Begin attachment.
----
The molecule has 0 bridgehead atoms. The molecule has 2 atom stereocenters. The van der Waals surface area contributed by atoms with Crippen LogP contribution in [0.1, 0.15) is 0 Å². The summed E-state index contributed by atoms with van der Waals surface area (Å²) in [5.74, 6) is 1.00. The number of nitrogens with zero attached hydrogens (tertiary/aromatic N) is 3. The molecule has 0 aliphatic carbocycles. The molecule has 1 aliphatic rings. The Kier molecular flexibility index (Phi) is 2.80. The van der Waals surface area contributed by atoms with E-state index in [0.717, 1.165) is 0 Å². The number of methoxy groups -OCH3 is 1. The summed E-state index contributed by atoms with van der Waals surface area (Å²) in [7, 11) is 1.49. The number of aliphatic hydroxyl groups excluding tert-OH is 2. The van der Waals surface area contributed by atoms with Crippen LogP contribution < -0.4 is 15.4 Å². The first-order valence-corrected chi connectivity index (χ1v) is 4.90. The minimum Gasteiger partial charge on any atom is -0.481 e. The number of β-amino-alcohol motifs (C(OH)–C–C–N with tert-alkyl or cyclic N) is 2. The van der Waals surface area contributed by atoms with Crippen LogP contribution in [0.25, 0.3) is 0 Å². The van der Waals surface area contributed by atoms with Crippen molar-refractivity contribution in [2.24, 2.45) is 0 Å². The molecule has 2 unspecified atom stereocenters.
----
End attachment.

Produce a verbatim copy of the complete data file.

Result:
The molecule has 0 bridgehead atoms. The molecule has 2 atom stereocenters. The van der Waals surface area contributed by atoms with Crippen LogP contribution in [0.1, 0.15) is 0 Å². The summed E-state index contributed by atoms with van der Waals surface area (Å²) in [5.74, 6) is 1.00. The number of nitrogens with zero attached hydrogens (tertiary/aromatic N) is 3. The molecule has 0 aliphatic carbocycles. The molecule has 1 aliphatic rings. The Kier molecular flexibility index (Phi) is 2.80. The van der Waals surface area contributed by atoms with E-state index in [0.717, 1.165) is 0 Å². The number of methoxy groups -OCH3 is 1. The summed E-state index contributed by atoms with van der Waals surface area (Å²) in [7, 11) is 1.49. The number of aliphatic hydroxyl groups excluding tert-OH is 2. The van der Waals surface area contributed by atoms with Crippen LogP contribution < -0.4 is 15.4 Å². The first-order valence-corrected chi connectivity index (χ1v) is 4.90. The minimum Gasteiger partial charge on any atom is -0.481 e. The number of β-amino-alcohol motifs (C(OH)–C–C–N with tert-alkyl or cyclic N) is 2. The van der Waals surface area contributed by atoms with Crippen LogP contribution in [0.25, 0.3) is 0 Å². The van der Waals surface area contributed by atoms with Crippen molar-refractivity contribution in [2.24, 2.45) is 0 Å². The molecule has 2 unspecified atom stereocenters.